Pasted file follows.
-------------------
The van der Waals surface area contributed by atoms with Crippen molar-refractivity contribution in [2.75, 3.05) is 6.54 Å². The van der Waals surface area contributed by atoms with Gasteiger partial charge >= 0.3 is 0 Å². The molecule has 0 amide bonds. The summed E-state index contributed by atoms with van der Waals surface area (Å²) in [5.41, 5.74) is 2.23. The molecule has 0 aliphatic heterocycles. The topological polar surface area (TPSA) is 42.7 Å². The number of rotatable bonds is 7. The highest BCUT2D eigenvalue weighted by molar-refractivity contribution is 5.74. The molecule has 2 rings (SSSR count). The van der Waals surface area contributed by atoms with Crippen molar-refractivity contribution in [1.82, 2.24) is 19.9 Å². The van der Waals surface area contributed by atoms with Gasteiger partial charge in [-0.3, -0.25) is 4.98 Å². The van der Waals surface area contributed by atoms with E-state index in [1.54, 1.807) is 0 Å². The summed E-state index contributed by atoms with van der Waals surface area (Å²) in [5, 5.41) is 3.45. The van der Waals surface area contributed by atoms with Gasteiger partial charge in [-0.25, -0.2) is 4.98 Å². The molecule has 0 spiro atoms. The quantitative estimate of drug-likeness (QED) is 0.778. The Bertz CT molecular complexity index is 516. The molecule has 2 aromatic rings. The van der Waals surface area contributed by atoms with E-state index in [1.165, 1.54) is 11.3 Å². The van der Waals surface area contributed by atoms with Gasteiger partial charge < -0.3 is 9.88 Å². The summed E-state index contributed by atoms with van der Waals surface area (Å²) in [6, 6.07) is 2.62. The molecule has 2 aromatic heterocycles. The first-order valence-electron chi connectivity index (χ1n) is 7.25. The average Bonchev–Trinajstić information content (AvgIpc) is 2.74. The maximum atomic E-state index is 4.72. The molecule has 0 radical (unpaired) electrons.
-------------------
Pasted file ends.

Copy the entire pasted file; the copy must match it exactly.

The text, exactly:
The van der Waals surface area contributed by atoms with Crippen molar-refractivity contribution in [2.75, 3.05) is 6.54 Å². The van der Waals surface area contributed by atoms with Gasteiger partial charge >= 0.3 is 0 Å². The molecule has 0 amide bonds. The summed E-state index contributed by atoms with van der Waals surface area (Å²) in [5.41, 5.74) is 2.23. The molecule has 0 aliphatic heterocycles. The topological polar surface area (TPSA) is 42.7 Å². The number of rotatable bonds is 7. The highest BCUT2D eigenvalue weighted by molar-refractivity contribution is 5.74. The molecule has 2 rings (SSSR count). The van der Waals surface area contributed by atoms with Crippen molar-refractivity contribution in [1.82, 2.24) is 19.9 Å². The van der Waals surface area contributed by atoms with Gasteiger partial charge in [-0.3, -0.25) is 4.98 Å². The van der Waals surface area contributed by atoms with E-state index in [1.54, 1.807) is 0 Å². The summed E-state index contributed by atoms with van der Waals surface area (Å²) in [5, 5.41) is 3.45. The van der Waals surface area contributed by atoms with Gasteiger partial charge in [-0.25, -0.2) is 4.98 Å². The molecule has 0 spiro atoms. The quantitative estimate of drug-likeness (QED) is 0.778. The Bertz CT molecular complexity index is 516. The molecule has 2 aromatic rings. The van der Waals surface area contributed by atoms with E-state index in [1.165, 1.54) is 11.3 Å². The van der Waals surface area contributed by atoms with Gasteiger partial charge < -0.3 is 9.88 Å². The summed E-state index contributed by atoms with van der Waals surface area (Å²) in [6, 6.07) is 2.62. The molecule has 2 aromatic heterocycles. The first-order valence-electron chi connectivity index (χ1n) is 7.25. The average Bonchev–Trinajstić information content (AvgIpc) is 2.74. The maximum atomic E-state index is 4.72. The molecule has 0 radical (unpaired) electrons.